expo 67 lounge

Mid-century fashion, vintage pop culture and retro cool... from Expo 67 and beyond.

28 September 2008

The Pavilion of Mexico

The Mexican pavilion at Expo 67 was a striking white structure located at water's edge on Île Notre Dame.

The pavilion's exterior was based on traditional architectural forms and reflected 2 aspects of Mexico. One part resembled an enormous seashell, recalling the country's coastline, while the remainder (where the pavilion's entrance was found) was designed as a barren hill, complete with Mayan temple made of ancient stones, representing the arid Yucatan climate.

The theme chosen for the pavilion was "The Mexican and His World".

A large mural by Mexican artist Rufino Tamayo immediately greeted the visitor entering the pavilion. Measuring an imposing 42 feet high by 15 feet long, the work symbolized the Mexican people freeing themselves from myths and constrictive nationalism, reaching out into universality.

A collection of photographs of Mexico's natural beauty, history, traditions, social progress and industrialization was presented in the pavilion's first hall. Large images of mines, farms, and beaches showed Mexico's resources, rich in number and variety. A display of vegetable exhibits reminded the visitor that it was Mexico that introduced corn, chocolate, the tomato and the pimento to the world. Also in this hall, a model of the Piramide de Los Nichos, with its 365 alcoves studding its 4 sides, was surrounded by statues of gods of pre-Columbian mythology.

At the threshold of the pavilion's largest hall, a statue of an Olmec prince greeted the visitor with an invitation to explore the worlds of the Mayas, Toltecs and Aztecs. Stone figures embodied fascinating yet disturbing memories of dead civilisations. Also on display in this hall, a rich collection of pre-Columbian art, as well as religious and secular art objects of New Spain, dating back to the 16th century.

A painted wooden sculpture of Christ, typical of the Mexican baroque period.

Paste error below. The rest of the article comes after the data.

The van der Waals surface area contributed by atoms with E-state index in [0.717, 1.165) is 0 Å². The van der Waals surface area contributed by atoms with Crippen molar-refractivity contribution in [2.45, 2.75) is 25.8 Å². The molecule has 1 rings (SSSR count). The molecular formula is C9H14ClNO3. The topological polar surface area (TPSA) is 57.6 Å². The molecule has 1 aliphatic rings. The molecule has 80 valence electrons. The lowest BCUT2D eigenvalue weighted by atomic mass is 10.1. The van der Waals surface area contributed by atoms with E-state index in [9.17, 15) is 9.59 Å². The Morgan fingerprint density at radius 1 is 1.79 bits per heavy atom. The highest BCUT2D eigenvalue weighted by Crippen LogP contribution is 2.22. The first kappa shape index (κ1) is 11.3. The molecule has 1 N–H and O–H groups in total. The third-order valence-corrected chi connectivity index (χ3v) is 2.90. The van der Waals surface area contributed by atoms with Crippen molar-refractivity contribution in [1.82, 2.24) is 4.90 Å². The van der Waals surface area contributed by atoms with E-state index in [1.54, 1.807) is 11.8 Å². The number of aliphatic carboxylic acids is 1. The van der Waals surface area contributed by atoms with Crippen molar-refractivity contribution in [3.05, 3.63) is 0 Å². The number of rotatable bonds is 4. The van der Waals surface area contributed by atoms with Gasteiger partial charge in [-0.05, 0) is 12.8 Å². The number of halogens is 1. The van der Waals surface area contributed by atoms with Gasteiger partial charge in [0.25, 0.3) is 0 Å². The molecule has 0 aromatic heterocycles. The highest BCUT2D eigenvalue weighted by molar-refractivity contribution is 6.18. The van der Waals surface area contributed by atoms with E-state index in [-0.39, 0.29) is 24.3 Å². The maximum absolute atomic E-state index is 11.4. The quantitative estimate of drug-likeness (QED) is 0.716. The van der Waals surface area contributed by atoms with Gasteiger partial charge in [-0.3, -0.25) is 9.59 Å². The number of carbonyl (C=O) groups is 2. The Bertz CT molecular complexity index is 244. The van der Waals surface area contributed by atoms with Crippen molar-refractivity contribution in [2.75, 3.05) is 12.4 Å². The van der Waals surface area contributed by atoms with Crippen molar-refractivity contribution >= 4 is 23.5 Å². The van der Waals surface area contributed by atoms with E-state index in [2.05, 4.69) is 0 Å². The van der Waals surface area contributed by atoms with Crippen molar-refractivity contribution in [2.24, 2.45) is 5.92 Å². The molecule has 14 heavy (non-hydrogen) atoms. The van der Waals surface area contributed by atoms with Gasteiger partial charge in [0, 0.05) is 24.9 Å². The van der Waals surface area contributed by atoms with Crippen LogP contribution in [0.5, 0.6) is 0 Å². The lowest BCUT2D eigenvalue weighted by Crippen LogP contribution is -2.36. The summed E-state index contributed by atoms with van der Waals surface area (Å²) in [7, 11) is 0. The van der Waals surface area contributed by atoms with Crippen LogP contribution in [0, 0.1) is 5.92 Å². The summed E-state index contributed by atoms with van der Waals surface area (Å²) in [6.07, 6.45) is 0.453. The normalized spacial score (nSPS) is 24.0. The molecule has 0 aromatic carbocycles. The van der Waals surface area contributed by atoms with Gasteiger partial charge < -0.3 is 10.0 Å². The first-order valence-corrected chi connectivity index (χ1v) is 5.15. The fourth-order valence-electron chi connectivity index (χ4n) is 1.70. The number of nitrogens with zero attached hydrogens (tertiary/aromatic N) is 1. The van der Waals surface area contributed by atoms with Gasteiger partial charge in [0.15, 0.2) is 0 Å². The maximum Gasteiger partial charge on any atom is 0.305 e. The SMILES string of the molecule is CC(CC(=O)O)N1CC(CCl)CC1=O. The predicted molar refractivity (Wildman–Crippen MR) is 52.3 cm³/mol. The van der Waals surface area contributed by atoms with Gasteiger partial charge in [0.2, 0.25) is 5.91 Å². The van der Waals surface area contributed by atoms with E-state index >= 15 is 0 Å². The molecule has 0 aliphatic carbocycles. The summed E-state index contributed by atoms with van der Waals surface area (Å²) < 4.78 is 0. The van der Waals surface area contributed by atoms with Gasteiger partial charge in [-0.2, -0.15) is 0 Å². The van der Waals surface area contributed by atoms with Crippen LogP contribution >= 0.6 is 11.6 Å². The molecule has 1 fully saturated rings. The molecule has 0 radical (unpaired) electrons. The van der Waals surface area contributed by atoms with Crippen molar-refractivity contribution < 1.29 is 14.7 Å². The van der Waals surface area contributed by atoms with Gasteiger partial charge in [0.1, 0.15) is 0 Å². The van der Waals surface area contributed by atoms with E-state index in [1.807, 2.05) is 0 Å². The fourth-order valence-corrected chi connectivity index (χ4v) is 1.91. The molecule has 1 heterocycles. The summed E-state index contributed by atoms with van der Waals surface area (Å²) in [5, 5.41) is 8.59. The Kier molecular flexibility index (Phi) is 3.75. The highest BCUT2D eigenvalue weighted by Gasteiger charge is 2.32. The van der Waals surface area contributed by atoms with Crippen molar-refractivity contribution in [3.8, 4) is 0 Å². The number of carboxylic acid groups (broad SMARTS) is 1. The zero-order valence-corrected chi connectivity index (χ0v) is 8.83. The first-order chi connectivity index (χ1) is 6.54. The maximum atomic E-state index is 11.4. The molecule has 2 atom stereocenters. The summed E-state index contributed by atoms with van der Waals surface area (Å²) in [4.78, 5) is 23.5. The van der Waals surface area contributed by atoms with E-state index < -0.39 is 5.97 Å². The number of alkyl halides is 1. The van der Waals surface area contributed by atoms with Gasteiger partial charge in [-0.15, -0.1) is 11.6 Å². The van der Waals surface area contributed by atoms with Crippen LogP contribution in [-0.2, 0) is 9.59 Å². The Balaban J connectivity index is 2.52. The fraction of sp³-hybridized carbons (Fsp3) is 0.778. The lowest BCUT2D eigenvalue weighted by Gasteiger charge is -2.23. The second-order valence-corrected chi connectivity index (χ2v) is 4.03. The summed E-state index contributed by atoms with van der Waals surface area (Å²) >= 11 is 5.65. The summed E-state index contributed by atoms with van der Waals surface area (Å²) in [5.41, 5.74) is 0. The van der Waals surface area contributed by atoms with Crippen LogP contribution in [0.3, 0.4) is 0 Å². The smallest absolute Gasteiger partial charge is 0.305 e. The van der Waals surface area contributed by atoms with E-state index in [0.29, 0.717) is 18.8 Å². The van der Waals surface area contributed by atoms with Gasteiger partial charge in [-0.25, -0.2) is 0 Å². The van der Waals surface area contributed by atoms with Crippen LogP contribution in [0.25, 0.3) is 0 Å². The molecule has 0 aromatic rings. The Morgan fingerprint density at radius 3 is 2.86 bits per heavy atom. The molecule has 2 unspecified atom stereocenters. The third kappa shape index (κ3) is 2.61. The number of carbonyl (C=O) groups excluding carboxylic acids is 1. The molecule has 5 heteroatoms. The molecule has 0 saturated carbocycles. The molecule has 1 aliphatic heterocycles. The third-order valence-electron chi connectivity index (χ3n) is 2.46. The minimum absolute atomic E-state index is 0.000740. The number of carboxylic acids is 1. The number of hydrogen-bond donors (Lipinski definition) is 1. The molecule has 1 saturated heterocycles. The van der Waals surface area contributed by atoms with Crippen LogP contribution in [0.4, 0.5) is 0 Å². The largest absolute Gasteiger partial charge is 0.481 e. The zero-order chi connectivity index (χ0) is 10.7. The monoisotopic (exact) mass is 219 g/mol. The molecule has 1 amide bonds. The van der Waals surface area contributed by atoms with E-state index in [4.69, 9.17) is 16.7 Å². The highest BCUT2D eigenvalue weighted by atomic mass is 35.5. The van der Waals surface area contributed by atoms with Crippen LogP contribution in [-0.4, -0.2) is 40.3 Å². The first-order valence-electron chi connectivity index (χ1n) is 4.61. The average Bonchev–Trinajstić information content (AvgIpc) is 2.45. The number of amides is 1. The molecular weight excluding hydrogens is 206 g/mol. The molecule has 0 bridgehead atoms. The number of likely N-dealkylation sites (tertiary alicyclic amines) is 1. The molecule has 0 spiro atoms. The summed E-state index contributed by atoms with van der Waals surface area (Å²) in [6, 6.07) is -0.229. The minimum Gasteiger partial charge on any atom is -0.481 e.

Full sized replicas of the 3 Bonampak chambers, featuring the most ancient frescos in the Americas, evoked the grandeur of the Mayan civilization. These vast works in tones of red, yellow, ochre and green covered the inside and outside walls; a reliable portrayal of the period's customs, clothes and events, and the finest examples of classic Mayan painting.

Nearby, the serene beauty of basalt masks inlaid with mosaics and terra cotta funerary statuettes sharply contrasted the rich Bonampak murals. Also on display was a colossal caryatid, one of eight that once supported a temple roof dedicated to the planet Venus, in the sacred city of Tula. An 18th century baroque altar of gold and silver was brought in from Tepotzotlan.

In yet another hall, an important collection of paintings done in 1966 by young Mexican artists illustrated the theme of "The Mexican Facing the World". The works portrayed mankind's relation with Nature, Love, the Community, the Universe and Infinity. A kinetic sculpture came to life at the slightest breath of air, while a composition of metal shapes was set in motion magnetically over a black marble base.

The folk art decor of the Mexican pavilion restaurant.

The pavilion's Acapulco bar and adjoining Santa Anita restaurant served typical Mexican fare. Here visitors could admire folk art decor while sipping tequila and sampling dishes such as giant shrimps in pepper sauce, or fish stuffed with almonds... all to the nostalgic guitars and trumpets of the popular mariachi band.

Michele Richard, posing coquettishly at the Mexican pavilion.

images: (1-4-5-8) personal collection

(2-3-6) expo67.ncf.ca
(7) digital.library.mcgill.ca/expo-67



Anonymous Anonymous said...

I like the way you sneaked in the photo of Michèle Richard!!

9:19 pm  
Blogger Jason Stockl said...

...whenever and wherever I can! ;-)

7:27 am  
Anonymous Anonymous said...

Your website is infinitely fascinating!
I love it!
thank you,

3:12 pm  
Blogger Jason Stockl said...

Thank you, John!

3:43 pm  

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